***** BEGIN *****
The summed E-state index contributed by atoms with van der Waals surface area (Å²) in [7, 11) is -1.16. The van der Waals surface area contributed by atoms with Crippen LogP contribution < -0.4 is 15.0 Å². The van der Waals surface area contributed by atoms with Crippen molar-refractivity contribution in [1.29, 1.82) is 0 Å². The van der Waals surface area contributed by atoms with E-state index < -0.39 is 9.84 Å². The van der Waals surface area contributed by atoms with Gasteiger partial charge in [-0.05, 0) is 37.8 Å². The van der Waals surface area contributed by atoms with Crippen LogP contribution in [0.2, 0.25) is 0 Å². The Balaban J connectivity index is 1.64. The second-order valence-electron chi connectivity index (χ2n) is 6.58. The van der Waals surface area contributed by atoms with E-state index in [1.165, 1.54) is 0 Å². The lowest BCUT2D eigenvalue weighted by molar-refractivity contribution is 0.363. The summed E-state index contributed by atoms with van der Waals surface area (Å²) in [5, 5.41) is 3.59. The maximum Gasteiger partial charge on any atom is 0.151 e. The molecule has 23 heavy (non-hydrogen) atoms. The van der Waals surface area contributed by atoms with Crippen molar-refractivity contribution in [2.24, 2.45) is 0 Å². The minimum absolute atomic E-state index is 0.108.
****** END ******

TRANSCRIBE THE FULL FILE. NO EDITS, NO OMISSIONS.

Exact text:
The summed E-state index contributed by atoms with van der Waals surface area (Å²) in [7, 11) is -1.16. The van der Waals surface area contributed by atoms with Crippen LogP contribution < -0.4 is 15.0 Å². The van der Waals surface area contributed by atoms with Crippen molar-refractivity contribution in [1.29, 1.82) is 0 Å². The van der Waals surface area contributed by atoms with E-state index < -0.39 is 9.84 Å². The van der Waals surface area contributed by atoms with Gasteiger partial charge in [-0.05, 0) is 37.8 Å². The van der Waals surface area contributed by atoms with Crippen LogP contribution in [0.2, 0.25) is 0 Å². The Balaban J connectivity index is 1.64. The second-order valence-electron chi connectivity index (χ2n) is 6.58. The van der Waals surface area contributed by atoms with E-state index in [1.165, 1.54) is 0 Å². The lowest BCUT2D eigenvalue weighted by molar-refractivity contribution is 0.363. The summed E-state index contributed by atoms with van der Waals surface area (Å²) in [5, 5.41) is 3.59. The maximum Gasteiger partial charge on any atom is 0.151 e. The molecule has 23 heavy (non-hydrogen) atoms. The van der Waals surface area contributed by atoms with Crippen molar-refractivity contribution in [2.24, 2.45) is 0 Å². The minimum absolute atomic E-state index is 0.108.